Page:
“I don’t think there is a plant in the Northeast that will even take that milk,” said Whitehouse. “I found that if you feed the cows well and take good care they will produce just as well without buying a product to help them.”

Whitehouse also adds that HP Hood, the buyer and packager the milk farmed at the Fairchild Center pays to have the farmers not use the hormone. Each truckload of milk is tested for trace sign of hormone usage and will be dumped if any trace amounts can be found.

To top it off the dairy farming industry and FDA both have done studies to prove the the consumption of rbST has no side effects on humans.

Another trending health concern revolves around the trace dosage of antibiotics that can be found in milk. Again, White house explains that this isn’t the case.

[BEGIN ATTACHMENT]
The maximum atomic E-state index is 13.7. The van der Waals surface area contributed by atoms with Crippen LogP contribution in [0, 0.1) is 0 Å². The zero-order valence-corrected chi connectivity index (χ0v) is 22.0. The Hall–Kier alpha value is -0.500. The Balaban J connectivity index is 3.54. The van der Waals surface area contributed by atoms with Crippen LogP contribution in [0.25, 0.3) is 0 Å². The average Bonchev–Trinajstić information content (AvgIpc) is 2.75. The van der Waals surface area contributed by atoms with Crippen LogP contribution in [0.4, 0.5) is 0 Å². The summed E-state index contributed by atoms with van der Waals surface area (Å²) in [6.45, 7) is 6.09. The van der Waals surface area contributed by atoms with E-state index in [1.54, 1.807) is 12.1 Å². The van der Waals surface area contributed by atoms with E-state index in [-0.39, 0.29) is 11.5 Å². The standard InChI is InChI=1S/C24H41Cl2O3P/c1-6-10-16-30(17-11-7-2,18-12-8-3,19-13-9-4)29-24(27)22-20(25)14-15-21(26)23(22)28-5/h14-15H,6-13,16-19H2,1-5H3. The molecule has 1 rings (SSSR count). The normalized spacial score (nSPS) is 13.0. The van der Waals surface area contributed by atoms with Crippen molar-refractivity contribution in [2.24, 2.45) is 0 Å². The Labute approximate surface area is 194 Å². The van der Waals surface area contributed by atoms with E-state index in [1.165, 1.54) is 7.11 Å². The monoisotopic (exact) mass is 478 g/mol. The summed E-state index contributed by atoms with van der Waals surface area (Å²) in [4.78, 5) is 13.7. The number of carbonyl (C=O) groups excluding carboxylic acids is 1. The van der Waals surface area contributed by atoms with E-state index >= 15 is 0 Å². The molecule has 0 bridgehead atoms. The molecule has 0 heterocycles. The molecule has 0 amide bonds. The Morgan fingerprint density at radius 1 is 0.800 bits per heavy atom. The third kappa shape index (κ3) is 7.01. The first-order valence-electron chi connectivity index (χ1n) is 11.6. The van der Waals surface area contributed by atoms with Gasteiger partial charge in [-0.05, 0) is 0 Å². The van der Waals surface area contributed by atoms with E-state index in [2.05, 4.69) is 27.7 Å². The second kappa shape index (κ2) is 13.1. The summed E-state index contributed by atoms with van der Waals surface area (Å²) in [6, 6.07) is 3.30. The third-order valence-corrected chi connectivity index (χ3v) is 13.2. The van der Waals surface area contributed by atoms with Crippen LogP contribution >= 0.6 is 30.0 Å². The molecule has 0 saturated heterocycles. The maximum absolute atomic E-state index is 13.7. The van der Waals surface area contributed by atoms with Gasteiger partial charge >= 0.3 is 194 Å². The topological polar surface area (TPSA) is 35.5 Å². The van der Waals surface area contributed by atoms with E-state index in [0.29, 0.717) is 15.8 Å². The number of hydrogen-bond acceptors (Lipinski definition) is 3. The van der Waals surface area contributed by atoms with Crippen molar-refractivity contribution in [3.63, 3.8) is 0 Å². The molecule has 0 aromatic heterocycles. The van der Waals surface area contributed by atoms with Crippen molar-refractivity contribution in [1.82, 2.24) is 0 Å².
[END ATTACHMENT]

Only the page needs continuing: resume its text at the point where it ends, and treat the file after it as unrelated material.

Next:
“We milk the treated cows separate from the others and none of that milk goes into our tank. Hood tests our milk on pick-up and back at the plant for any trace amounts of antibiotics in the milk. If any is found the whole truck is dumped and we don’t get paid,” said Whitehouse.

However, Nicole Guindon from the UNH Organic Dairy Research Farm explains that there are key differences between organic and conventional milk production.

“One of the most notable differences is the fact that we are required to have our animals out on pasture for at least 120 days per year.” Said Guindon. “The grasses in the pasture must also be treated with organic fertilizers and no pesticides.”

There is also a zero tolerance policy with the use of antibiotics. If a cow is to fall ill it but be treated with organic approved products or sold at auction. Any violation of this protocol can have the farm be stripped of its organic certification.

One of the reasons people may buy organic milk over conventional milk is simple, organic tastes better to some people. Dairy cows can turn almost any type of feed into milk. So by letting the cows graze in a pasture rather than feeding processed grains, some consumer can taste more fresh and natural milk.